Thus, the lower intensity of cerebral lesions observed in Ext-Ts-treated PbA-infected mice in our investigation was related to the lower IFN-γ and consequently lower ICAM-1 and VCAM-1 expression in the organ as well as the decrease of chemokine receptor CCR5 involved in leukocyte trafficking. Taken together, our results indicate that the Ext-Ts treatment decreases serum lipids, limiting the growth of the PbA parasite in the initial phase of infection and consequently reducing the expression of IFN-γ, ICAM-1, CCR5 and (despite not statistically significant) VCAM-1 in the brain, preserving blood brain barrier integrity and avoiding ECM development (Fig. 9).

Figure 9
Figure 9

Schematic representation of protective mechanism against ECM induced by Ext-Ts-treatment on PbA-infected mice. Ext-Ts-treatment decreases the triglycerides and cholesterol systemically delaying the parasite development. In the brain the Ext-Ts-treatment decreases the IFN-γ, ICAM-1, VCAM-1 and CCR5 mRNA expression suggesting a decrease in these protein expressions, protecting the integrity of microvasculature. Therefore, the Ext-Ts inhibits the cyto-adherence, obstruction of the cerebral blood vessels and blood-brain barrier disruption. The reduction of cyto-adherence allows the parasite clearance. YC has drawn the figure.

When we tested whether the beneficial effect of Ext-Ts treatment was due to general growth inhibition exerted by yet unidentified components of the extract, we observed that ExT-Ts is able to inhibit the P. falciparum growth in concentrations above 3 μg/mL. In vivo, it was detected an inhibition of mouse parasitaemia until 7 d.p.i. that could be either mediated by metabolites of Ext-Ts after injection into mice, or the observed effect is solely mediated by the modified immune reaction of the mice.

Taken together, these results suggest that isolated components of T. stromaticum could be good anti-malarial drug candidates.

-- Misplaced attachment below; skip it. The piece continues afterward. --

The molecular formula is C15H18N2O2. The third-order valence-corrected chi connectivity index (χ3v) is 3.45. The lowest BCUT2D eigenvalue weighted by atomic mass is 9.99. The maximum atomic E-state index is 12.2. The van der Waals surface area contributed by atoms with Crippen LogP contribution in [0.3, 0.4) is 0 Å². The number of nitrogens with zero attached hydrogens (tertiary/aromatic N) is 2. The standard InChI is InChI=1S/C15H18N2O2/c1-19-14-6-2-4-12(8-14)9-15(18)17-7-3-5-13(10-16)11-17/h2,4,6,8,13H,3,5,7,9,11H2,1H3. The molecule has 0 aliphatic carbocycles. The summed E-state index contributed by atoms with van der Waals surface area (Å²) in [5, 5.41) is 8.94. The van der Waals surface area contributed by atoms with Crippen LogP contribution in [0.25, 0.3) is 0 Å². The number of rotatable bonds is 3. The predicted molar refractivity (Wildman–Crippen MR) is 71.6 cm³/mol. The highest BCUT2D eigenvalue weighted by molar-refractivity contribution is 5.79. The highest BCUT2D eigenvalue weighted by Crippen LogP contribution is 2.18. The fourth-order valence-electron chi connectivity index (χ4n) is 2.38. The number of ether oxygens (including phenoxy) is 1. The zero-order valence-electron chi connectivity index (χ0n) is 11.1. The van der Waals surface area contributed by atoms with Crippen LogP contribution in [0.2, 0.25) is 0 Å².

Materials and Methods

Plasmodium falciparum NF54 cell culture and growth inhibition assays

Growth inhibition assays were conducted in triplicates in 96well flat-bottom culture plates in humidified candle jars to avoid evaporation. Using a stock solution of Ext-Ts at 2 mg/ml in PBS, this stock was serially diluted starting from 50 µg/ml to 0.33 µg/ml in complete RPMI medium supplemented with 0.5% Albumax 1. In parallel, a control culture triplicate was treated with the maximum amount of PBS contained in the 50 µg/ml sample. The starting parasitemia was 0.5% and parasites were grown without medium change for 48 h after which aliquots of IRBCs were analyzed by cytometry in a Guava easycyte apparatus, detecting parasites by Ethidium bromide staining as described previously62. The gating settings are documented in Supplementary Informations. The morphology of parasites after treatment was monitored by Giemsa-stained blood smears.


Maintenance of T. stromaticum cultures and crude ethanolic extract preparation (Ext-Ts)

The ALF 64 strain of the fungus Trichoderma stromaticum, used in the preparation of Tricovab® (Cepec-Ceplac; Centro de Pesquisas do Cacau - Comissão Executiva do Plano da Lavoura Cacaueira), was used in this study and was kindly provided by Dr. Jane Lima dos Santos (State University of Santa Cruz, UESC, Ilhéus- BA). T. stromaticum was cultivated on potato dextrose agar (PDA) in Petri plates at 25 °C in the dark until observation of conidia production (7–15 days).

After T. stromaticum sporulation in plates containing PDA, the cultures were washed with 95% ethanol. The ethanolic solution was homogenised in a shaker for 24 hours, after which it was centrifuged at 2200 × g for 20 minutes. The supernatant was collected and dried under a vacuum; the obtained crude extract was weighed, resuspended in sterile phosphate buffered saline (PBS) and stored at −20 °C until use63.


Parasite strain

A PbA strain expressing green fluorescent protein (GFP) was kindly provided by Dr. Ricardo T. Gazzinelli and was used to infect the animals in this study. The strain was kept frozen in liquid nitrogen and thawed to subsequently perform two passages by intraperitoneal (i.p.) inoculation in C57BL/6 mice. Tail blood was collected from a mouse with RBCs containing mainly parasites in ring stage to infect experimental animals.


Experimental animals and ethical approval

Male C57BL/6 mice at age of 8 to 12 weeks were housed in specific-pathogen-free conditions and received water and food ad libitum. Animal experiments were conducted according to institutional guidelines for animal ethics and were approved by the Animal Experimental Ethics Committee (CEUA) of the Federal University of Uberlândia under protocol number 095/15.


Experimental Procedure

Mice were intraperitoneally inoculated with 5 × 104 RBCs infected with PbA. Four hours after infection64 the first dose of Ext-Ts diluted in 200 μL PBS, was inoculated i.p. Mice were treated with 50 mg/Kg/day of Ext-Ts for 10 days, 100 mg/Kg/day of Ext-Ts for 10 or 18 days or 200 mg/Kg/day of Ext-Ts for 10 days. Control mice were treated i.p. with 100 mg/Kg/day of Ext-Ts for 18 days or only PBS daily.